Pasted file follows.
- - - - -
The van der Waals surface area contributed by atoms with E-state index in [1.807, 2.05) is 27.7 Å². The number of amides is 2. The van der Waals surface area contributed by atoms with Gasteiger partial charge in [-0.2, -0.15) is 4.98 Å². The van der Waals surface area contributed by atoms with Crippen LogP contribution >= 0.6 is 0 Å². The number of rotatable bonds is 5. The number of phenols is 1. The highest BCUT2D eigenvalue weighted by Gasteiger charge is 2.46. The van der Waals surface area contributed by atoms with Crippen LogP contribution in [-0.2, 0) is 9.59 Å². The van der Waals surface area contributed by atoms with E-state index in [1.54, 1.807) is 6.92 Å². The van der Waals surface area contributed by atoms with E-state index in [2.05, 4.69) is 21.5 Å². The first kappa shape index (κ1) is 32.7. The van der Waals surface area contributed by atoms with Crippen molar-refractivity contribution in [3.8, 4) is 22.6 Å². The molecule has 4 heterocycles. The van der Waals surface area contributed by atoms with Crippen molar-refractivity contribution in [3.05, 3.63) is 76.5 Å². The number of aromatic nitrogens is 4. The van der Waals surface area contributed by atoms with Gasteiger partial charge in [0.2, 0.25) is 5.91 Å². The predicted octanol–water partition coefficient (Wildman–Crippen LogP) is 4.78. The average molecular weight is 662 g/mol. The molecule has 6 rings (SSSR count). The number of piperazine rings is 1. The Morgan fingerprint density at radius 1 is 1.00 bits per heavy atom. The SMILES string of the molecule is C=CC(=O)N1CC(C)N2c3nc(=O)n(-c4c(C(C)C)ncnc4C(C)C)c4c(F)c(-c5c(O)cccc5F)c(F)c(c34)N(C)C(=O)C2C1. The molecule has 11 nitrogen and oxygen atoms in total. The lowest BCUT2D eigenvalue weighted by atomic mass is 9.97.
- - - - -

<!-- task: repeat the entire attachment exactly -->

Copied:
The van der Waals surface area contributed by atoms with E-state index in [1.807, 2.05) is 27.7 Å². The number of amides is 2. The van der Waals surface area contributed by atoms with Gasteiger partial charge in [-0.2, -0.15) is 4.98 Å². The van der Waals surface area contributed by atoms with Crippen LogP contribution >= 0.6 is 0 Å². The number of rotatable bonds is 5. The number of phenols is 1. The highest BCUT2D eigenvalue weighted by Gasteiger charge is 2.46. The van der Waals surface area contributed by atoms with Crippen LogP contribution in [-0.2, 0) is 9.59 Å². The van der Waals surface area contributed by atoms with E-state index in [1.54, 1.807) is 6.92 Å². The van der Waals surface area contributed by atoms with E-state index in [2.05, 4.69) is 21.5 Å². The first kappa shape index (κ1) is 32.7. The van der Waals surface area contributed by atoms with Crippen molar-refractivity contribution in [3.8, 4) is 22.6 Å². The molecule has 4 heterocycles. The van der Waals surface area contributed by atoms with Crippen molar-refractivity contribution in [3.05, 3.63) is 76.5 Å². The number of aromatic nitrogens is 4. The van der Waals surface area contributed by atoms with Gasteiger partial charge in [0.2, 0.25) is 5.91 Å². The predicted octanol–water partition coefficient (Wildman–Crippen LogP) is 4.78. The average molecular weight is 662 g/mol. The molecule has 6 rings (SSSR count). The number of piperazine rings is 1. The Morgan fingerprint density at radius 1 is 1.00 bits per heavy atom. The SMILES string of the molecule is C=CC(=O)N1CC(C)N2c3nc(=O)n(-c4c(C(C)C)ncnc4C(C)C)c4c(F)c(-c5c(O)cccc5F)c(F)c(c34)N(C)C(=O)C2C1. The molecule has 11 nitrogen and oxygen atoms in total. The lowest BCUT2D eigenvalue weighted by atomic mass is 9.97.